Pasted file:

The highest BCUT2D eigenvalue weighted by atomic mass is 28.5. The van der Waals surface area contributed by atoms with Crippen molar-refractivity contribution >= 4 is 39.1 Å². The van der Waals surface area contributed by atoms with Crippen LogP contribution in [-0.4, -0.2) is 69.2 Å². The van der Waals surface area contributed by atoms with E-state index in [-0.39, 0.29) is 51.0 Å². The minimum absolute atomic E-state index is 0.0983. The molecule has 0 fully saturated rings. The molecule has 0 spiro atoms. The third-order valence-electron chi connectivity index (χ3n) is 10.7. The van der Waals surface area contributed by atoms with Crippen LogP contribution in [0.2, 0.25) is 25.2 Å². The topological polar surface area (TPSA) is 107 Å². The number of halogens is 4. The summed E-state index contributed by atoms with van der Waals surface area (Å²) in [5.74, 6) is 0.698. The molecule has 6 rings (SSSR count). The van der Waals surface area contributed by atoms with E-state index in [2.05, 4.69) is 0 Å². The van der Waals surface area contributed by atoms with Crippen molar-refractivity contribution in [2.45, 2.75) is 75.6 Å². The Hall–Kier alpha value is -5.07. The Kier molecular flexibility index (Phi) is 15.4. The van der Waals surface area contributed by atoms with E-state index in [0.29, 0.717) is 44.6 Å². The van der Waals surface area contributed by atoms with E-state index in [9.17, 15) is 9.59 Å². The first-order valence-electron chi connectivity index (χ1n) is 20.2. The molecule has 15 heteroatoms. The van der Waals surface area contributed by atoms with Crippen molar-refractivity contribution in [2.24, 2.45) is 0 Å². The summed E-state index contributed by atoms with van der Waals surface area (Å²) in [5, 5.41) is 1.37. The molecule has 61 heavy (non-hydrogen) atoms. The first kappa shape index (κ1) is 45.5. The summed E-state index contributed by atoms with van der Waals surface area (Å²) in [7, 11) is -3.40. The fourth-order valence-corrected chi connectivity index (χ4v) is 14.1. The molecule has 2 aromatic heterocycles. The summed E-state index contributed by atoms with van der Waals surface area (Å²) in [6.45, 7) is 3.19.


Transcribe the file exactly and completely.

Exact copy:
The highest BCUT2D eigenvalue weighted by atomic mass is 28.5. The van der Waals surface area contributed by atoms with Crippen molar-refractivity contribution >= 4 is 39.1 Å². The van der Waals surface area contributed by atoms with Crippen LogP contribution in [-0.4, -0.2) is 69.2 Å². The van der Waals surface area contributed by atoms with E-state index in [-0.39, 0.29) is 51.0 Å². The minimum absolute atomic E-state index is 0.0983. The molecule has 0 fully saturated rings. The molecule has 0 spiro atoms. The third-order valence-electron chi connectivity index (χ3n) is 10.7. The van der Waals surface area contributed by atoms with Crippen LogP contribution in [0.2, 0.25) is 25.2 Å². The topological polar surface area (TPSA) is 107 Å². The number of halogens is 4. The summed E-state index contributed by atoms with van der Waals surface area (Å²) in [5.74, 6) is 0.698. The molecule has 6 rings (SSSR count). The van der Waals surface area contributed by atoms with E-state index in [2.05, 4.69) is 0 Å². The van der Waals surface area contributed by atoms with Crippen molar-refractivity contribution in [2.45, 2.75) is 75.6 Å². The Hall–Kier alpha value is -5.07. The Kier molecular flexibility index (Phi) is 15.4. The van der Waals surface area contributed by atoms with E-state index in [0.29, 0.717) is 44.6 Å². The van der Waals surface area contributed by atoms with E-state index in [9.17, 15) is 9.59 Å². The first-order valence-electron chi connectivity index (χ1n) is 20.2. The molecule has 15 heteroatoms. The van der Waals surface area contributed by atoms with Crippen molar-refractivity contribution in [2.24, 2.45) is 0 Å². The summed E-state index contributed by atoms with van der Waals surface area (Å²) in [5, 5.41) is 1.37. The molecule has 61 heavy (non-hydrogen) atoms. The first kappa shape index (κ1) is 45.5. The summed E-state index contributed by atoms with van der Waals surface area (Å²) in [7, 11) is -3.40. The fourth-order valence-corrected chi connectivity index (χ4v) is 14.1. The molecule has 2 aromatic heterocycles. The summed E-state index contributed by atoms with van der Waals surface area (Å²) in [6.45, 7) is 3.19.